Posted by: mdegeorge | May 24, 2010

Hope you’ve had a good (Lima) time: Remembering a baseball icon

Jose Lima, one of the most charismatic and colorful ballplayers Major League Baseball has seen in a great while, died suddenly today of a heart attack in his Los Angeles home. He was just 37 years of age.

The man who brought the world “Lima Time” compiled an 89-102 record over 13 seasons with five Major League Teams. His best season was in 1999, when he won 21 games for the Houston Astros and earned a spot in the All-Star Game.

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He last played in the Majors with the New York Mets in 2006. He has since played in the Dominican Baseball League, a season in the independent Golden Baseball League, and one failed stint playing in Korea. He recently began working with the Los Angeles Dodgers alumni association and was planning on starting a baseball academy for young children in LA.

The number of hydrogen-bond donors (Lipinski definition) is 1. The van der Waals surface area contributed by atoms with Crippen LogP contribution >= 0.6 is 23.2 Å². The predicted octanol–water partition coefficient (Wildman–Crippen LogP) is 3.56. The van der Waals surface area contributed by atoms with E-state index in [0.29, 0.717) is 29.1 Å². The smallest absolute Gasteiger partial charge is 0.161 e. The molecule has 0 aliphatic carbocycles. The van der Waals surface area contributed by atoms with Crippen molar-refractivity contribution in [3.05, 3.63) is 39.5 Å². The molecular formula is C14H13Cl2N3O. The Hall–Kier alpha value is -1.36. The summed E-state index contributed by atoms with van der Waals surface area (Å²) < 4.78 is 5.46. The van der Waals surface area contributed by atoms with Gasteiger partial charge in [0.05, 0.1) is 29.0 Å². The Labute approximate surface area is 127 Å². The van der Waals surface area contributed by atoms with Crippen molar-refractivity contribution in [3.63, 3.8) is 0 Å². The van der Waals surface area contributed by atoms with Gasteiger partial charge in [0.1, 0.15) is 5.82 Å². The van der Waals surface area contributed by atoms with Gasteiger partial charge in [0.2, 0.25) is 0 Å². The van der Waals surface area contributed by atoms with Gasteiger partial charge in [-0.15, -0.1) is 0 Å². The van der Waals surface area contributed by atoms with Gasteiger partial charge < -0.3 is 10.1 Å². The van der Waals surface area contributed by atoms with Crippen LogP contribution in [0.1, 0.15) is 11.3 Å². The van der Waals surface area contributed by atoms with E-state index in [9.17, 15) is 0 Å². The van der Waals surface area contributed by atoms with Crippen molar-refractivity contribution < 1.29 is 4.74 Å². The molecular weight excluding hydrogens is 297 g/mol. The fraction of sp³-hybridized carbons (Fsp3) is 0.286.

He is survived by his wife and five children.

Love him or hate him, he’s no doubt one of the most unique figures to ever ascend the hill. In his foul-line jumping, fist-pumping, national-anthem singing, bachata-loving, exuberant honor, here are some highlights (and lowlights) of his 13-year career.

July 5, 1989

17-year-old Lima signs with the Detroit Tigers as an amateur free agent. He struggles in his first season of professional baseball the following summer, going 3-8 with a 5.02 ERA with Bristol of the Appalachian League.

April 20, 1994